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  • I feel a ton better since I landed again in dear dirty Dublin....
  • AFTER THE RACE THE cars came scudding in towards Dublin, running evenly like pellets in the groove of the Naas Road.
  • He had made his money as a butcher in Kingstown and by opening shops in Dublin and in the suburbs he had made his money many times over.
  • He had sent his son to England to be educated in a big Catholic college and had afterwards sent him to Dublin University to study law.
  • Dublin is such a small city: everyone knows everyone else’s business.
  • You could do nothing in Dublin.
  • "Then it is an immoral city," said Little Chandler, with timid insistence—"I mean, compared with London or Dublin?"
  • "Ah, well," said Ignatius Gallaher, "here we are in old jog-along Dublin where nothing is known of such things."
  • He had also been fortunate enough to secure some of the police contracts and in the end he had become rich enough to be alluded to in the Dublin newspapers as a merchant prince.
  • He picked his way deftly through all that minute vermin-like life and under the shadow of the gaunt spectral mansions in which the old nobility of Dublin had roystered.
  • We pleased ourselves with the spectacle of Dublin’s commerce—the barges signalled from far away by their curls of woolly smoke, the brown fishing fleet beyond Ringsend, the big white sailing-vessel which was being discharged on the opposite quay.
  • After the break-up at home the boys had got her that position in the Dublin by Lamplight laundry, and she liked it.
  • His face, which carried the entire tale of his years, was of the brown tint of Dublin streets.
  • Her husband was captain of a mercantile boat plying between Dublin and Holland; and they had one child.
  • No social revolution, he told her, would be likely to strike Dublin for some centuries.
  • He went often to her little cottage outside Dublin; often they spent their evenings alone.
  • He was not in Dublin at the time of the accident as he had arrived only that morning from Rotterdam.
  • He turned his eyes to the grey gleaming river, winding along towards Dublin.
  • The working-man is not going to drag the honour of Dublin in the mud to please a German monarch.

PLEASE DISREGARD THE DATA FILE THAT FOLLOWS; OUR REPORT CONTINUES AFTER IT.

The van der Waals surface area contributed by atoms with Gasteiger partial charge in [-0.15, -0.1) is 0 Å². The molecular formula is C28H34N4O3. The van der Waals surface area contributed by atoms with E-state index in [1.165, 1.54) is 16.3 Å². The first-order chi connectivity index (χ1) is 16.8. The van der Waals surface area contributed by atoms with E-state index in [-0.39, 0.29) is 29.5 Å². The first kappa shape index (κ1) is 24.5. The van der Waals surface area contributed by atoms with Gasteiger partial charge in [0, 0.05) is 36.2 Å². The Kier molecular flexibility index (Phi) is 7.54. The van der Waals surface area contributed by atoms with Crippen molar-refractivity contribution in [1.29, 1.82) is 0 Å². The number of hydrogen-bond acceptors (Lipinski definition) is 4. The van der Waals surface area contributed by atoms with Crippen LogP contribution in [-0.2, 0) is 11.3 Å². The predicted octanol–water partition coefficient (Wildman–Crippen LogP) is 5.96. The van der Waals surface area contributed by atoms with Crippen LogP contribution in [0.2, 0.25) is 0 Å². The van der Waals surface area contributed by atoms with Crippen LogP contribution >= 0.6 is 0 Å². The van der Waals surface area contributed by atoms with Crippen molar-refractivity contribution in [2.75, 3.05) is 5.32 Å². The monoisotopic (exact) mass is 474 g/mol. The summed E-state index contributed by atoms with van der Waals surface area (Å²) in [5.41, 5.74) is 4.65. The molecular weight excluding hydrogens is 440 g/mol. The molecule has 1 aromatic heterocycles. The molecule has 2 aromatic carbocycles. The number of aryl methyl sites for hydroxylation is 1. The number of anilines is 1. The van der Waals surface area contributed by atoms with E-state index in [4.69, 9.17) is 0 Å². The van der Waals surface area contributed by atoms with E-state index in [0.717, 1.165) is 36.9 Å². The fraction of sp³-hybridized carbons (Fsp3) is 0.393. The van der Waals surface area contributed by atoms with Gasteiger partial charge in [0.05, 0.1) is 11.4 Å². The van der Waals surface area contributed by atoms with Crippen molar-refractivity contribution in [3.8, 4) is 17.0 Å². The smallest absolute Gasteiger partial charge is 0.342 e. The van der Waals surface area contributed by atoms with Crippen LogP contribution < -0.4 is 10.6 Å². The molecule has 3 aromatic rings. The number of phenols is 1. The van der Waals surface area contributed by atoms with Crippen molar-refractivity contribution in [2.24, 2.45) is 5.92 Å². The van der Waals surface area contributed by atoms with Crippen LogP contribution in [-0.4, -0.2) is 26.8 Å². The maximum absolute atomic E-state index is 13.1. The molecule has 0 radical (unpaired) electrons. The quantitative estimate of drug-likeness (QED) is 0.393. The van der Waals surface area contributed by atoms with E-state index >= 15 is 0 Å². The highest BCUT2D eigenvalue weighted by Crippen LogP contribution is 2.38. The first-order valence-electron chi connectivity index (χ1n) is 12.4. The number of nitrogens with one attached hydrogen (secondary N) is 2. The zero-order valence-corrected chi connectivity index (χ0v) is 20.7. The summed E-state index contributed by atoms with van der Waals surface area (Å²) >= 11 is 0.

• The citizens of Dublin will benefit by it.
  • Little boys were sent out into the principal streets of Dublin early on Friday morning with bundles of handbills.
  • Miss Kathleen Kearney’s musical career was ended in Dublin after that, he said.
  • If they didn’t pay her to the last farthing she would make Dublin ring.
  • He lived in an old sombre house and from his windows he could look into the disused distillery or upwards along the shallow river on which Dublin is built.
  • When he gained the crest of the Magazine Hill he halted and looked along the river towards Dublin, the lights of which burned redly and hospitably in the cold night.
  • He dined in an eating-house in George’s Street where he felt himself safe from the society o Dublin’s gilded youth and where there was a certain plain honesty in the bill of fare.
  • Dr. Halpin, assistant house surgeon of the City of Dublin Hospital, stated that the deceased had two lower ribs fractured and had sustained severe contusions of the right shoulder.
  • A PAINFUL CASE MR. JAMES DUFFY lived in Chapelizod because he wished to live as far as possible from the city of which he was a citizen and because he found all the other suburbs of Dublin mean, modern and pretentious.
  • A MOTHER MR HOLOHAN, assistant secretary of the Eire Abu Society, had been walking up and down Dublin for nearly a month, with his hands and pockets full of dirty pieces of paper, arranging about the series of concerts.
  • Mr. Power, a much younger man, was employed in the Royal Irish Constabulary Office in Dublin Castle.
  • All Dublin is raving about him.
  • She lived with her married daughter in Glasgow and came to Dublin on a visit once a year.
  • Those were the days, he said, when there was something like singing to be heard in Dublin.
  • —the Three Graces of the Dublin musical world.
  • "Teddy will have all the cabs in Dublin out," he said.
  • His hot face had leaned forward a little too confidentially and he had assumed a very low Dublin accent so that the young ladies, with one instinct, received his speech in silence.
  • Mr. Browne could go back farther still, to the old Italian companies that used to come to Dublin—Tietjens, Ilma de Murzka, Campanini, the great Trebelli, Giuglini, Ravelli, Aramburo.
  • This was the paragraph: DEATH OF A LADY AT SYDNEY PARADE A PAINFUL CASE Today at the City of Dublin Hospital the Deputy Coroner (in the absence of Mr. Leverett) held an inquest on the body of Mrs. Emily Sinico, aged forty-three years, who was killed at Sydney Parade Station yesterday evening.
  • "And then when it came to the time for me to leave Galway and come up to the convent he was much worse and I wouldn’t be let see him so I wrote him a letter saying I was going up to Dublin and would be back in the summer, and hoping he would be better then."
  • "He told me: ’What do you think of a Lord Mayor of Dublin sending out for a pound of chops for his dinner?

  • There are no more uses of "Dublin" in the book.

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  • Dublin has a rich history and was recently ranked among the top-25 global financial centers.

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